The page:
Adventure Trip. 11 days, 11 hours, 11 minutes. (I’m pretty sure that’s lucky!)
It’s on everyone’s mind. For months we’ve been planning and anticipating, and now it’s almost here. I don’t think any of us have really absorbed the fact that it’s happening. We’ve all been talking about it, pretty much since the second the retreat was over, but that doesn’t even begin to compare to the trip itself. There’s no way to describe what really happens on the Adventure Trip. Every year, we make new memories, new jokes, new friends. We face new challenges, and learn how to get past them, working together as a group, but we also learn how to do it on our own, overcoming our own personal conflicts and issues. The Adventure Trip is about endings and beginnings. The Grade 9s have almost completed their first year, and (by the end of the trip) are ready to step up and become leaders for the upcoming year. For the Grade 10s, this is the last big Talons experience, other than In Depth night, and it marks the end of our time in Talons. The trip gives us a chance to tie up loose ends, and prepare to leave. Whether you love camping, or have never slept in a tent before, it’s an amazing, unforgettable experience.
Each year, there are concerns about the trip. Grade 9s that are nervous about doing things they have never tried before, and aren’t sure if they should be in Talons, and Grade 10s that wonder whether or not they really still belong in Talons. Many of us have doubts, but none of us need to. We are all in Talons together. We all belong in Talons together. And as Talons, we will all go on the Adventure Trip and finish off an amazing year with an even more amazing, inspiring trip.
There is something about being away from home, forcing you out of your comfort zone, that brings you closer together with those around you. In the past two years of high school, I have been on five different school trips: three with Talons, and two with Band. With the Jazz Band last year, we went to an international festival in Idaho, and this year the Band went on a trip to Cuba. In Talons, I have been on two retreats, one as a Grade 9 and one as a Grade 10, and then my Grade 9 Adventure Trip. All of them have meant a few days away from school, family, and regular routine. I got to spend time all day, every day, with a group of students that had similar interests. And each time I came back home, I had gained something new. The experience of not having somewhere or someone to run to the minute I weren’t so comfortable pushed me to form new friendships and spend more time with others. As someone that isn’t super social, that was an amazing thing. And even when we got back, it may not have been quite the same “family” feel, but I still get hugs and hellos from people in the hallways that I spent a week with in Cuba, and I’m closer with some of the Talons students than I ever have been before.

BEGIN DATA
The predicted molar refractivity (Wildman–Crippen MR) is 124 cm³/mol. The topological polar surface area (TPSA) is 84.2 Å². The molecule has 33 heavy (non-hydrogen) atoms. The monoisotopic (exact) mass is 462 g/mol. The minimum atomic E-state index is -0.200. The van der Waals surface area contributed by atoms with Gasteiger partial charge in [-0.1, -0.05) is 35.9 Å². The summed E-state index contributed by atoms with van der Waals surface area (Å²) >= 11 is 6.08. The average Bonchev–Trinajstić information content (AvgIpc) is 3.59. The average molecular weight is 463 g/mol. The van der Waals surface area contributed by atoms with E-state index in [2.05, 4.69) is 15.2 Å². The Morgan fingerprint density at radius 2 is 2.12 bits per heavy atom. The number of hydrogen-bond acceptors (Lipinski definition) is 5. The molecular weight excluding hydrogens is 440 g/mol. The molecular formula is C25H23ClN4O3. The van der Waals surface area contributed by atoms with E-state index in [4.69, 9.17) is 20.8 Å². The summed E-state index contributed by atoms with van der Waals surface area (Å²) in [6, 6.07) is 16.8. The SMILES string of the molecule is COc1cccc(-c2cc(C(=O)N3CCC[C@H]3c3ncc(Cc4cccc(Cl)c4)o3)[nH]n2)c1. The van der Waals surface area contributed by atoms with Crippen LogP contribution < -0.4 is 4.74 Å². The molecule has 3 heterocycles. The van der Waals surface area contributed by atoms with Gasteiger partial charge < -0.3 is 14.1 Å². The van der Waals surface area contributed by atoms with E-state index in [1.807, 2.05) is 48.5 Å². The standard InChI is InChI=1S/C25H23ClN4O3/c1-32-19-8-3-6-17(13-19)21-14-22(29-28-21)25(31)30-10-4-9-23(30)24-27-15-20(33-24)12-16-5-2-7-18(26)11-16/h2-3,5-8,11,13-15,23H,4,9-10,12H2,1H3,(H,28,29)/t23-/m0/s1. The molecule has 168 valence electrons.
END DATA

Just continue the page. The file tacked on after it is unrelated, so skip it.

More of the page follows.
Now, trying to imagine that multiplied a hundred times, doesn’t even begin to add up to what this year’s Adventure Trip is going to be. With more students than in the past, there will be more people to spend time with, more friends to help you out, and definitely more challenges and bumps along the way. This is Grade 10. There’s only two more months in the school year. And before the stress and craze of exams and last-minute assignments hits, we have one more trip, five days, to relish the time that we spend together in the Talons program.
Of course, with all of the excitement and anticipation, also comes a lot of work. On the trip itself, there will be plenty of work, mentally, physically, and emotionally. With 70 km of biking each day, cooking and cleaning responsibilities, tent set up and tear down, endless problems always in need of solutions, and a never ending fountain of blood, sweat and tears, the trip can be exhausting. Every morning we wake up at six am, and every night, we go to sleep around 11 pm (or at least we try, it probably won’t happen). Average six hours of biking, one or two hours of cooking, cleaning, and loading and unloading bikes and gear, plus leadership activities, temperature readings every night, and lots and lots of emotionally draining challenges, and you have a recipe for disaster. But it’s never a disaster, and I don’t think any of us would have it any other way. Because at the end of it all, you’ll feel more accomplished than you ever have before. There will be smiles and laughter and singing and hugs and the good kind of tears, and you’ll wish it wasn’t over. Then school starts again, and we have to go back to regular classes and routines, but everyone keeps giving each other these knowing looks because we all have these secrets and inside jokes from the trip. And it is quite possibly the most magical thing in the world.
I can’t wait for this year’s trip!